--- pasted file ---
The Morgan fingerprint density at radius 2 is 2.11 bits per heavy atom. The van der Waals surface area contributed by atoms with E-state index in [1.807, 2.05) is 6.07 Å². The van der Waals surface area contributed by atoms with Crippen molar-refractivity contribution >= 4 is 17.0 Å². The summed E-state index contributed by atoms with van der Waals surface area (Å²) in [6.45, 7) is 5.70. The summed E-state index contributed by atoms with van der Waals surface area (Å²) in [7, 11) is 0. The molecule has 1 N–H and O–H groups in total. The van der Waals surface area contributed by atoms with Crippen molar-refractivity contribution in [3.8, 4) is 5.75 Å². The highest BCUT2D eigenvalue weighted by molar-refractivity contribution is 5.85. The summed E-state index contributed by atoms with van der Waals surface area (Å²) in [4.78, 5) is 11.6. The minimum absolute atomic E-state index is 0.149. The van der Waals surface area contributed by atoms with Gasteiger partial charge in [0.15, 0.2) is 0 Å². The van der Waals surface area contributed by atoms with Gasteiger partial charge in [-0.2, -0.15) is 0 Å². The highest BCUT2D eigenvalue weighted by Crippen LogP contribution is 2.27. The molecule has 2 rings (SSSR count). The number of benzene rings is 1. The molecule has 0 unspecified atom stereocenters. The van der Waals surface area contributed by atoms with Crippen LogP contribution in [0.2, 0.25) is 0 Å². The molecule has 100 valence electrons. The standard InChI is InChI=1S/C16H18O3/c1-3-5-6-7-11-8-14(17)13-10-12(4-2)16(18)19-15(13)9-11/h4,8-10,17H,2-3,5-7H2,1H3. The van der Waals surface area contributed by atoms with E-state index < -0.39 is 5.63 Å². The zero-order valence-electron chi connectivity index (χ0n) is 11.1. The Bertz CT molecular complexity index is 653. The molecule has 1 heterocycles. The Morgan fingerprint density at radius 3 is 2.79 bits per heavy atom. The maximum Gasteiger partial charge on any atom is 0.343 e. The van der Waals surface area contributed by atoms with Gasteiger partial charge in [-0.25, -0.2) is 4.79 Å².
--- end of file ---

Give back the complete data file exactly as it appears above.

The Morgan fingerprint density at radius 2 is 2.11 bits per heavy atom. The van der Waals surface area contributed by atoms with E-state index in [1.807, 2.05) is 6.07 Å². The van der Waals surface area contributed by atoms with Crippen molar-refractivity contribution >= 4 is 17.0 Å². The summed E-state index contributed by atoms with van der Waals surface area (Å²) in [6.45, 7) is 5.70. The summed E-state index contributed by atoms with van der Waals surface area (Å²) in [7, 11) is 0. The molecule has 1 N–H and O–H groups in total. The van der Waals surface area contributed by atoms with Crippen molar-refractivity contribution in [3.8, 4) is 5.75 Å². The highest BCUT2D eigenvalue weighted by molar-refractivity contribution is 5.85. The summed E-state index contributed by atoms with van der Waals surface area (Å²) in [4.78, 5) is 11.6. The minimum absolute atomic E-state index is 0.149. The van der Waals surface area contributed by atoms with Gasteiger partial charge in [0.15, 0.2) is 0 Å². The van der Waals surface area contributed by atoms with Gasteiger partial charge in [-0.2, -0.15) is 0 Å². The highest BCUT2D eigenvalue weighted by Crippen LogP contribution is 2.27. The molecule has 2 rings (SSSR count). The number of benzene rings is 1. The molecule has 0 unspecified atom stereocenters. The van der Waals surface area contributed by atoms with Crippen LogP contribution in [0.2, 0.25) is 0 Å². The molecule has 100 valence electrons. The standard InChI is InChI=1S/C16H18O3/c1-3-5-6-7-11-8-14(17)13-10-12(4-2)16(18)19-15(13)9-11/h4,8-10,17H,2-3,5-7H2,1H3. The van der Waals surface area contributed by atoms with E-state index < -0.39 is 5.63 Å². The zero-order valence-electron chi connectivity index (χ0n) is 11.1. The Bertz CT molecular complexity index is 653. The molecule has 1 heterocycles. The Morgan fingerprint density at radius 3 is 2.79 bits per heavy atom. The maximum Gasteiger partial charge on any atom is 0.343 e. The van der Waals surface area contributed by atoms with Gasteiger partial charge in [-0.25, -0.2) is 4.79 Å².